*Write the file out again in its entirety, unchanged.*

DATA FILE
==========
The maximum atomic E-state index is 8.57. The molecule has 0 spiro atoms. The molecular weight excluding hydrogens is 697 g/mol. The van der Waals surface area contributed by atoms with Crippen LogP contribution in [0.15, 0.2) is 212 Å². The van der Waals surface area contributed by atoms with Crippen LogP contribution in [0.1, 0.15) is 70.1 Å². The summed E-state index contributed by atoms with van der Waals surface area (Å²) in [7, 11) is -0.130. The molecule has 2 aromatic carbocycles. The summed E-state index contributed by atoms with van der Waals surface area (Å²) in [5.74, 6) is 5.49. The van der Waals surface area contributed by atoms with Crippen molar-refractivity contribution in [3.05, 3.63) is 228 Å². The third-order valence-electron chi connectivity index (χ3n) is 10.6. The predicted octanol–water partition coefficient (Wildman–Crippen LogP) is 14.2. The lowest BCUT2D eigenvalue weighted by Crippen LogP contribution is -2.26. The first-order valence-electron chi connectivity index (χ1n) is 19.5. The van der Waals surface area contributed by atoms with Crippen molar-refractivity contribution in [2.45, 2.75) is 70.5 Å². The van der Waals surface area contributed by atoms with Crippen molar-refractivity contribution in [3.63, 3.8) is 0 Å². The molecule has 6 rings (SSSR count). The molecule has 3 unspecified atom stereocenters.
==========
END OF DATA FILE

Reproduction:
The maximum atomic E-state index is 8.57. The molecule has 0 spiro atoms. The molecular weight excluding hydrogens is 697 g/mol. The van der Waals surface area contributed by atoms with Crippen LogP contribution in [0.15, 0.2) is 212 Å². The van der Waals surface area contributed by atoms with Crippen LogP contribution in [0.1, 0.15) is 70.1 Å². The summed E-state index contributed by atoms with van der Waals surface area (Å²) in [7, 11) is -0.130. The molecule has 2 aromatic carbocycles. The summed E-state index contributed by atoms with van der Waals surface area (Å²) in [5.74, 6) is 5.49. The van der Waals surface area contributed by atoms with Crippen molar-refractivity contribution in [3.05, 3.63) is 228 Å². The third-order valence-electron chi connectivity index (χ3n) is 10.6. The predicted octanol–water partition coefficient (Wildman–Crippen LogP) is 14.2. The lowest BCUT2D eigenvalue weighted by Crippen LogP contribution is -2.26. The first-order valence-electron chi connectivity index (χ1n) is 19.5. The van der Waals surface area contributed by atoms with Crippen molar-refractivity contribution in [2.45, 2.75) is 70.5 Å². The van der Waals surface area contributed by atoms with Crippen molar-refractivity contribution in [3.63, 3.8) is 0 Å². The molecule has 6 rings (SSSR count). The molecule has 3 unspecified atom stereocenters.